Many a documentary has commented on the mythology of the Sasquatch. There’s a whole cottage industry of them. A confusing and varied selection of — not B movies — but B documentaries. A fiction of the imagination. Where everyone involved Wants to Believe. If those are a dime a dozen, it’s peculiar there are relatively few that try anything else. There’s a proven market there, so there ought to be more usable experiments in that space. Hulu’s Sasquatch is one such entry, that goes a bit further than the typified will-they-or-won’t-they find any evidence of the Sasquatch.
Having seen many of them, they always leave the viewer with a deep emptiness. Such fascinating and regionally specific mythology requires so much more of its creators than vapid exploitation of a hungry market. Thus enters Joshua Rofé’s documentary, produced by the Duplass Brothers (who have been producing a string of clever made-for-streaming docs).
Circa 1993, journalist David Houlthouse was visiting a pot farm in the Redwoods of Northern California. Holed up in a cabin with friends, some unexpected visitors arrived. They were aghast. They had witnessed something truly awful. They found the bodies of three Mexican workers torn to bits at a neighboring pot farm. The Bigfoot did it, they said.
Naturally, this created quite a stir in Houlthouse’s imagination. He has spent his career profiling real life monsters. Embedding himself with both sides of gangs amidst territory wars. Infiltrating Nazi groups and collecting intel for reporting. The idea of investigating this mystery then, would seem naturally appealing to him. When he began following a few leads and the police told him it was too dangerous and not to poke around, it was like a missive that it had to be done.
In Hulu’s three part series, what begins as a profile of Sasquatch lore gives way to a mysterious crime drama. It’s certainly in vogue, for even dramas not directly linked to gruesome crimes, to now be presented as crime dramas. We can thank the internet for its unending love of exploring the loose ends of these things. Every show is a challenge to the Internet Sleuth within all of us.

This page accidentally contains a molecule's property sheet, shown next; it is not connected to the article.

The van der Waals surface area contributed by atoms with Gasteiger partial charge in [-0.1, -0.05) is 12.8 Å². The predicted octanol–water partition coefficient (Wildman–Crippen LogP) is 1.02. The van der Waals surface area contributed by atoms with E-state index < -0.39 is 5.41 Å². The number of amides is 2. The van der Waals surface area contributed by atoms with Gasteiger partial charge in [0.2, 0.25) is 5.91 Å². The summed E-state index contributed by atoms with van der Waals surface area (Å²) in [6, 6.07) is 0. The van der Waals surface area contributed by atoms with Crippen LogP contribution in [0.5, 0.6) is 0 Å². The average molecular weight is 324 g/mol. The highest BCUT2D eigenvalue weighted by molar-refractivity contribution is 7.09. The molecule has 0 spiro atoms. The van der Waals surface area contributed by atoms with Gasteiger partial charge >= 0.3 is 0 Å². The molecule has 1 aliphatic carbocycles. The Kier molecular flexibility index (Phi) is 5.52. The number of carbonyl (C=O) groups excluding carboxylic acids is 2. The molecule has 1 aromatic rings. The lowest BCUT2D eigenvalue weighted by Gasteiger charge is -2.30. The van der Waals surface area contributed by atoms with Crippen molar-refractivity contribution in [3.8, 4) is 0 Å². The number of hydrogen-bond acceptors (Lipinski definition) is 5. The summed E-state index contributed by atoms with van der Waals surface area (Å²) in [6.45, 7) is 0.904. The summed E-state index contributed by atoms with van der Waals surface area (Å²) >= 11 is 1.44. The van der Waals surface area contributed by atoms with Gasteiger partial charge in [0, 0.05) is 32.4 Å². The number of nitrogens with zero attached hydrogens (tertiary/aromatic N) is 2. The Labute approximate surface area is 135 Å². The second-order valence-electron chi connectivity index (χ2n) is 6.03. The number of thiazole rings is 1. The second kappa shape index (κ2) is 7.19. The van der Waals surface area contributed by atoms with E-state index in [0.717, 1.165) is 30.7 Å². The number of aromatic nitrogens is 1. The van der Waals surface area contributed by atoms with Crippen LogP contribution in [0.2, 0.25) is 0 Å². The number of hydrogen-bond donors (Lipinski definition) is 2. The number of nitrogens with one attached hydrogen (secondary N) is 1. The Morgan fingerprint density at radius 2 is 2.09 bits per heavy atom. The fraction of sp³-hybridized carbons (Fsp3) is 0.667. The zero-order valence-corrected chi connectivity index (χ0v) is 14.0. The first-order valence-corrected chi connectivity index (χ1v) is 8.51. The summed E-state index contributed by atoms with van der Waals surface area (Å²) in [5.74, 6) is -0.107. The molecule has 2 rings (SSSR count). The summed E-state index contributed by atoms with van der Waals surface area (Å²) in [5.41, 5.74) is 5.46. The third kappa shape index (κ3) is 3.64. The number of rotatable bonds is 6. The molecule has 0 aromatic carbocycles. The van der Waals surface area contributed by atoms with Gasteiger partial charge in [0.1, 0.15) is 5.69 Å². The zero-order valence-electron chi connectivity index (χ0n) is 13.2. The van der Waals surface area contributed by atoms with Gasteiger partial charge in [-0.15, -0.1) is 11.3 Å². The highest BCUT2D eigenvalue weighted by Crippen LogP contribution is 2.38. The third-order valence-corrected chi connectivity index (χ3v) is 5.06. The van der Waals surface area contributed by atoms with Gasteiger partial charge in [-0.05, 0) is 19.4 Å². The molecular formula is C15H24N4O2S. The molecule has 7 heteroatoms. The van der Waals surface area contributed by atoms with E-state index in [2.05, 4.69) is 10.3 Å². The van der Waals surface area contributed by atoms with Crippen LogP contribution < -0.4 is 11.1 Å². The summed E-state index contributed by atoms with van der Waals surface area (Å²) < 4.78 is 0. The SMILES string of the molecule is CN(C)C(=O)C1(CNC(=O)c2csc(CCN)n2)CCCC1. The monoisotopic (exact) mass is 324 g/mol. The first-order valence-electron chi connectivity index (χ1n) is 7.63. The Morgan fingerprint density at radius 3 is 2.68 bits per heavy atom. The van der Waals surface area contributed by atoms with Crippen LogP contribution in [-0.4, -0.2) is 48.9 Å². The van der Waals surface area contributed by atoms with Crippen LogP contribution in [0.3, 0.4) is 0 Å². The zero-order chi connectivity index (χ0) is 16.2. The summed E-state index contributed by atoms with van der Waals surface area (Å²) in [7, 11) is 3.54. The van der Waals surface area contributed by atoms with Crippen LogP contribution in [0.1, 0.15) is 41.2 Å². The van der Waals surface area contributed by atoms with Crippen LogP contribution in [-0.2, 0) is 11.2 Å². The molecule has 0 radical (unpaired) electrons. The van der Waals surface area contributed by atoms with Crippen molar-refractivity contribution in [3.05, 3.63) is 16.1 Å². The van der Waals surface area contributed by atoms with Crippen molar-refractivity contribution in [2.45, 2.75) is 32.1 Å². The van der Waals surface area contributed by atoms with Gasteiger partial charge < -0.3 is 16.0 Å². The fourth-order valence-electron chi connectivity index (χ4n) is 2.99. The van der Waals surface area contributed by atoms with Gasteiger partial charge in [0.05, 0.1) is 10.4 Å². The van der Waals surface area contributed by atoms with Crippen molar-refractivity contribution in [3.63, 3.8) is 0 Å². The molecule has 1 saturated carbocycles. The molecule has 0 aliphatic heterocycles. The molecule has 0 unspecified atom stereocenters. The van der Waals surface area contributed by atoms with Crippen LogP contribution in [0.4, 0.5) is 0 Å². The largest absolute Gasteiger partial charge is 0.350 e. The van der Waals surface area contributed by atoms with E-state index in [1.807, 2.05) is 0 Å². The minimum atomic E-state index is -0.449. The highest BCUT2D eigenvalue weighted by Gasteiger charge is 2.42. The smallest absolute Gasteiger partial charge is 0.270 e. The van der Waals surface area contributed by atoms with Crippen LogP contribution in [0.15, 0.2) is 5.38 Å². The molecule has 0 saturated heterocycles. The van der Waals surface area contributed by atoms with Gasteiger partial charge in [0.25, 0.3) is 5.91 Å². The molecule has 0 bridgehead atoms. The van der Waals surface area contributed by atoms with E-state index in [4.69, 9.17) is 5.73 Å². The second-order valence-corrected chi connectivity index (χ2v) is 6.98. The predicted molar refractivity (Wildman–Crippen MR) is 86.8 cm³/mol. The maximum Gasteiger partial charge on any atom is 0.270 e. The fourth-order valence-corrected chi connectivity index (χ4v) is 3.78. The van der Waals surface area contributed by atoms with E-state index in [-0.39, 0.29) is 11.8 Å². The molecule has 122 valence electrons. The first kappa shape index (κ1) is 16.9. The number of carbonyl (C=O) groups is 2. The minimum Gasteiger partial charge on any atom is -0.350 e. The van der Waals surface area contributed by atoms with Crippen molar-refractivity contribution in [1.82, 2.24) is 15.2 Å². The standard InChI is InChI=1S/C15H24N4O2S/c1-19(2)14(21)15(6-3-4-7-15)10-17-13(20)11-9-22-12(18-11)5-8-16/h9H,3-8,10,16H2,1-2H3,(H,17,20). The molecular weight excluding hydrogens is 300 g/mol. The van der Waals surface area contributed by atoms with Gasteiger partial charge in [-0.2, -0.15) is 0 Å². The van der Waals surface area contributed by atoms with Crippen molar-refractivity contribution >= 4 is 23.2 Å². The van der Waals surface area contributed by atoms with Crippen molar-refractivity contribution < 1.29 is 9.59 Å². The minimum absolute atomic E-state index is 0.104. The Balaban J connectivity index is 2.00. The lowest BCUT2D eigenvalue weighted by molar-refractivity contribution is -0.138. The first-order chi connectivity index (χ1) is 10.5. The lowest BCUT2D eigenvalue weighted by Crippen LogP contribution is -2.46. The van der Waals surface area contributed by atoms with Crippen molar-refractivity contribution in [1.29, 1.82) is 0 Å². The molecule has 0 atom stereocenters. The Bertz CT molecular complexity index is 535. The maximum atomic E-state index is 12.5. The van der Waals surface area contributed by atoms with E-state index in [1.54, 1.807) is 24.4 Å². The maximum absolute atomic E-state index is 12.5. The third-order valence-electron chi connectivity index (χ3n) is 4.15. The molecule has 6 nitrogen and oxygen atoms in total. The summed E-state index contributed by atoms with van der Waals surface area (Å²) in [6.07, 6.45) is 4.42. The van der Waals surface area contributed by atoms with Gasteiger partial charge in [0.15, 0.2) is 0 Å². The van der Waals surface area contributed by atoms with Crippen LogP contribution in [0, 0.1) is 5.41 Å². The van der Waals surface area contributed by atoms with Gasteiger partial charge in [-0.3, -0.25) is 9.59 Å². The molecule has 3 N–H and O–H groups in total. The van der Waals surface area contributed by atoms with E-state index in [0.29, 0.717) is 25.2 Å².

What’s different about Sasquatch is that it imparts new value onto the story. It’s a realist’s hunt, not for the existence of the Bigfoot, but the very source of the legend. It tells a darker history of an area. Why it might behoove someone to create a frightening image as bold as a ferocious and hairy creature. That, beneath the function of this mythology, may lurk some darker human motivation. There may or may not be any outsized yetis in the Redwoods, but there is assuredly evil.
The first episode takes us on a tour of this very Pacific Northwestern kind of legend. It gives a history of the Bigfoot as it has been defined in the territory. From the belligerent violence of Gold Rush settlers to the greedy exploitation of drug farmers, it sets the context. Then the next two episodes twist the story around a history of crime at the nearby pot farms, until they arrive at some fundamental truths.
The most we can hope for in a documentary of this type are answers. Obviously, they generally end without proof of anything like the existence of the Bigfoot. At best, the hunt is worth the voyage. Here, the mythology is used, instead, to construct a riveting crime story with peculiar characters and a wild history. Many years after someone ran into his cabin shouting about Sasquatch and murder, the reporter has uncovered the dark secrets of the mountains.